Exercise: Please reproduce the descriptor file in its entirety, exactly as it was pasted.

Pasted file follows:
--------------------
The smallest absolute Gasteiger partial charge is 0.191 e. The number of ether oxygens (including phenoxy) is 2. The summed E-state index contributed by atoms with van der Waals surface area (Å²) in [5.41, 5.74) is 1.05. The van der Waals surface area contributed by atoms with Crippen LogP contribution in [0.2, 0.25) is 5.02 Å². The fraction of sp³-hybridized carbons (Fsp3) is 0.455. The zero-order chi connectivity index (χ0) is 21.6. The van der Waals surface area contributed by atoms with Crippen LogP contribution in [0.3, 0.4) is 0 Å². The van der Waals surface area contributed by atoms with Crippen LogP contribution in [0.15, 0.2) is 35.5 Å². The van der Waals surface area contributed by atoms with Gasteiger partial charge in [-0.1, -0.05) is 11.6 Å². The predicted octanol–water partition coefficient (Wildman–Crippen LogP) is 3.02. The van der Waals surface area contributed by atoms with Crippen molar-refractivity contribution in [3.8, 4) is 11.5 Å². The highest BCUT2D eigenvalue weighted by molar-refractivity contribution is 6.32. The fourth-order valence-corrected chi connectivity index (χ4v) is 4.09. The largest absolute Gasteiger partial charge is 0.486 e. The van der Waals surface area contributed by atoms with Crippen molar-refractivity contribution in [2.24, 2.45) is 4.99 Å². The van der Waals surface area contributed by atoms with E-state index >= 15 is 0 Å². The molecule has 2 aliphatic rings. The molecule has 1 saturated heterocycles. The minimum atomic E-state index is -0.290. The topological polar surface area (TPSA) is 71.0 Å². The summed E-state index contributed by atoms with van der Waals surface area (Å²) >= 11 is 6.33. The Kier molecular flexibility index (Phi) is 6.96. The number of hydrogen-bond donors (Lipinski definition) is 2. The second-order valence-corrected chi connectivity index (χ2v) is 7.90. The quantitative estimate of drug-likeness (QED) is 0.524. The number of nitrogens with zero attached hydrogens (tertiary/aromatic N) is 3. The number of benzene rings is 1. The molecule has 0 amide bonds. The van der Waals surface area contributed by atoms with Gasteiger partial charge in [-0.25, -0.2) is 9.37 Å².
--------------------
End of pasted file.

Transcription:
The smallest absolute Gasteiger partial charge is 0.191 e. The number of ether oxygens (including phenoxy) is 2. The summed E-state index contributed by atoms with van der Waals surface area (Å²) in [5.41, 5.74) is 1.05. The van der Waals surface area contributed by atoms with Crippen LogP contribution in [0.2, 0.25) is 5.02 Å². The fraction of sp³-hybridized carbons (Fsp3) is 0.455. The zero-order chi connectivity index (χ0) is 21.6. The van der Waals surface area contributed by atoms with Crippen LogP contribution in [0.3, 0.4) is 0 Å². The van der Waals surface area contributed by atoms with Crippen LogP contribution in [0.15, 0.2) is 35.5 Å². The van der Waals surface area contributed by atoms with Gasteiger partial charge in [-0.1, -0.05) is 11.6 Å². The predicted octanol–water partition coefficient (Wildman–Crippen LogP) is 3.02. The van der Waals surface area contributed by atoms with Crippen molar-refractivity contribution in [3.8, 4) is 11.5 Å². The highest BCUT2D eigenvalue weighted by molar-refractivity contribution is 6.32. The fourth-order valence-corrected chi connectivity index (χ4v) is 4.09. The largest absolute Gasteiger partial charge is 0.486 e. The van der Waals surface area contributed by atoms with Crippen molar-refractivity contribution in [2.24, 2.45) is 4.99 Å². The van der Waals surface area contributed by atoms with E-state index >= 15 is 0 Å². The molecule has 2 aliphatic rings. The molecule has 1 saturated heterocycles. The minimum atomic E-state index is -0.290. The topological polar surface area (TPSA) is 71.0 Å². The summed E-state index contributed by atoms with van der Waals surface area (Å²) >= 11 is 6.33. The Kier molecular flexibility index (Phi) is 6.96. The number of hydrogen-bond donors (Lipinski definition) is 2. The second-order valence-corrected chi connectivity index (χ2v) is 7.90. The quantitative estimate of drug-likeness (QED) is 0.524. The number of nitrogens with zero attached hydrogens (tertiary/aromatic N) is 3. The number of benzene rings is 1. The molecule has 0 amide bonds. The van der Waals surface area contributed by atoms with Gasteiger partial charge in [-0.25, -0.2) is 9.37 Å².